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I never use a bronze brush in my .22LR bores. Cleaning may take several patches, but it's usually not necessary to scrub much. The only rimfire bores that I've used a brush in are those that are pitted...and .22LRs don't often pit unless they're cleaned and stored them in a moist location, like a damp basement.

The biggest problems with .22LR bores are at the chamber end. If you shoot a LOT of .22 shorts, it's possible, especially on really cheap ones, that the chamber will be eroded between the mouth-length of the shorts and the mouths of LRs. I did that when a kid, using a really cheap Remington single-shot. Eventually, the LRs wouldn't extract because the fired LR cases would expand to fill the eroded chamber.

Apart from the chamber erosion, I've seen many .22LRs that were never cleaned and allowed to get wet. The exteriors get really corroded, but the bores were usually quite good, due to the bullets' wax coating.

If you feel the need to clean a 22LR bore, it should be done from the breech end and preferably with a rod guide made to fit the rifle. If it's a semi-auto, a pull-through cleaning rig is good. One can be made from trimmer string, melting and drawing one end to a point and the other, melting and making a blob slightly smaller than the bore, that will allow a patch to fit the bore well.

If you wish to use a rod from the muzzle, you should buy a rod guide that fits over the muzzle. I wouldn't use one on a target-quality barrel, however.
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Old July 17, 2018, 11:18 AM   #9
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I agree with Mobuck and bfglowkey. I use a boresnake to clean my .22. Any more than that and it's get too clean and accuracy drops. Mine needs a little fouling to maintain accuracy. And if I clean the heck out if it, it takes at least 100 rounds before accuracy improves again.
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Old July 17, 2018, 12:11 PM   #10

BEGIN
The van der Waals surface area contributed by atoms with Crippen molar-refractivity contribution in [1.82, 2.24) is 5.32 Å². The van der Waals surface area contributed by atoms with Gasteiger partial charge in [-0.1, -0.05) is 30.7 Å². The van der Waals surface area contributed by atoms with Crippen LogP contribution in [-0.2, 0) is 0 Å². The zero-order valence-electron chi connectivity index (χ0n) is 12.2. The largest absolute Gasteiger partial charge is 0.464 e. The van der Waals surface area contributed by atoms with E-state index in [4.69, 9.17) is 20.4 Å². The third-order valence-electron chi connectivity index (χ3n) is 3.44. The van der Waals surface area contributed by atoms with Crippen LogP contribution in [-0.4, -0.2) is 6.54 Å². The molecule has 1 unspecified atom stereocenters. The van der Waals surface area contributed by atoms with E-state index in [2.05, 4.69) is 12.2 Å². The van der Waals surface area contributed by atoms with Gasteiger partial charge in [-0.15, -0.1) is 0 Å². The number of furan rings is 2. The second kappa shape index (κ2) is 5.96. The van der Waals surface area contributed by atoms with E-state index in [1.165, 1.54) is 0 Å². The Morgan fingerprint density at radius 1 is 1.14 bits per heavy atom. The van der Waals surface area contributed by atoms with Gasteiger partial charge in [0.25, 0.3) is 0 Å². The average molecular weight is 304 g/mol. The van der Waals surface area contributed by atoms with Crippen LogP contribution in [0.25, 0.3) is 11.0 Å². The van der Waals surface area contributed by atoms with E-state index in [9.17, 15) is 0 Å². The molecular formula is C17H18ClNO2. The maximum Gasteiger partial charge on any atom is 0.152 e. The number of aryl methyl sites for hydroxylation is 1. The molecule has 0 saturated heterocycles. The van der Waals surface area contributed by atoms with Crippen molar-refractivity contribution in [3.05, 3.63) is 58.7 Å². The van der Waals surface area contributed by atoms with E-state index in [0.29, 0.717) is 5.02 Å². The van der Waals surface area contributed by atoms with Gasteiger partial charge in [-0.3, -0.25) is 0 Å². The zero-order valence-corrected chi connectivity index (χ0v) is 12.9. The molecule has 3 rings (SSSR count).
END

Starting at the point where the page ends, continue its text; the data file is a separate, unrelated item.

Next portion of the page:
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I am still figuring out my CZ, need to clean it as accuracy did drop off last time.

I did buy a .17 caliber cleaning rod vs a .22, it is looser and I think that is more better for the patches.
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Old July 17, 2018, 09:22 PM   #11
idek
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Thanks for all the input. I have a .22 bore snake as well as a typical barrel cleaning kit. I'll try the bore snake and make note of before and after group sizes.
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Old July 21, 2018, 09:32 PM   #12
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Quote:
Thanks for the reply. That makes sense, and that's what I figured happened with jacketed centerfire bullets. I just didn't know if typical lead bullets were hard enough to alter a steel barrel.
Probably not. Long ago there was a Remington ad for the then new Nylon 66 and after firing 75,000 rounds the barrel was removed and checked and still measured as new. I think a lot has to do with how well the barrel was made to start with. I have never looked down the barrel of a Traditions 22 rifle.

But 22's DO need to be cleaned. They will foul and the will build up lead especially at the chamber end. Plated bullets can also leave fouling. Plus when most shoot a 22 they shoot 50 to 500 rounds at a time. You would never shoot that many rounds through a center fire rifle without cleaning.

I would at least use a nylon bristle brush along with wet patches. I never thought a bore snake was a good barrel cleaner.
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Old July 22, 2018, 07:45 AM   #13
jcj54
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.22 barrels

As a gunsmith, I have seen more .22 barrels damaged by improper cleaning than lack of cleaning. Lack of cleaning in high humidity environments can cause rusting of the barrel, but more commonly the buildup of lead then oxidizes and creates a difficult cleaning issue.

As to shooting out a .22 barrel, the late Al Freeland, top .22 rifle competitor of the 1950's and 60's put his number one target rfile away after documenting over 450,000 rounds through it and switched to his backup rifle, not because it had stopped shooting well but because he was worried it might begin to lose accuracy during an important tournament.
Most .22 rifle competitors clean their rifles occasionally, but not after each shooting sesson.